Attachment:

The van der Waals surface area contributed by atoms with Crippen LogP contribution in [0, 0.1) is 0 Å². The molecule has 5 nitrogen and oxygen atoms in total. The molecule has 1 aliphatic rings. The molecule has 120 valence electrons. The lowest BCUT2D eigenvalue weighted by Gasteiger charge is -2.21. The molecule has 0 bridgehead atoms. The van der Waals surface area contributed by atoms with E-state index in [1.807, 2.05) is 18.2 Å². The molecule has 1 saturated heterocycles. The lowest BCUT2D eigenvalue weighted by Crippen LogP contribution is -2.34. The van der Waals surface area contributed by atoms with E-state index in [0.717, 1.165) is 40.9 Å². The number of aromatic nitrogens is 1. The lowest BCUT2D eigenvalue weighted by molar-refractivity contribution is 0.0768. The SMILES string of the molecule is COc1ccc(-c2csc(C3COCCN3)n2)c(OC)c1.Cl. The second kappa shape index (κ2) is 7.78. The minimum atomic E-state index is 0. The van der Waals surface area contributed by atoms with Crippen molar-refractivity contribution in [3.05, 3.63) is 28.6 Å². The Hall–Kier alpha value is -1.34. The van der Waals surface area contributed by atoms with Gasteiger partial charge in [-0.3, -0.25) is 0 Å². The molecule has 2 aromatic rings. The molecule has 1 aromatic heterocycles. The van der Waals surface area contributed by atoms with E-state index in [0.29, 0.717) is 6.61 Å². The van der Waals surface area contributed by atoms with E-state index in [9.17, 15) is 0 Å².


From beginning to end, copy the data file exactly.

The van der Waals surface area contributed by atoms with Crippen LogP contribution in [0, 0.1) is 0 Å². The molecule has 5 nitrogen and oxygen atoms in total. The molecule has 1 aliphatic rings. The molecule has 120 valence electrons. The lowest BCUT2D eigenvalue weighted by Gasteiger charge is -2.21. The molecule has 0 bridgehead atoms. The van der Waals surface area contributed by atoms with E-state index in [1.807, 2.05) is 18.2 Å². The molecule has 1 saturated heterocycles. The lowest BCUT2D eigenvalue weighted by Crippen LogP contribution is -2.34. The van der Waals surface area contributed by atoms with E-state index in [0.717, 1.165) is 40.9 Å². The number of aromatic nitrogens is 1. The lowest BCUT2D eigenvalue weighted by molar-refractivity contribution is 0.0768. The SMILES string of the molecule is COc1ccc(-c2csc(C3COCCN3)n2)c(OC)c1.Cl. The second kappa shape index (κ2) is 7.78. The minimum atomic E-state index is 0. The van der Waals surface area contributed by atoms with Crippen molar-refractivity contribution in [3.05, 3.63) is 28.6 Å². The Hall–Kier alpha value is -1.34. The van der Waals surface area contributed by atoms with Gasteiger partial charge in [-0.3, -0.25) is 0 Å². The molecule has 2 aromatic rings. The molecule has 1 aromatic heterocycles. The van der Waals surface area contributed by atoms with E-state index in [0.29, 0.717) is 6.61 Å². The van der Waals surface area contributed by atoms with E-state index in [9.17, 15) is 0 Å².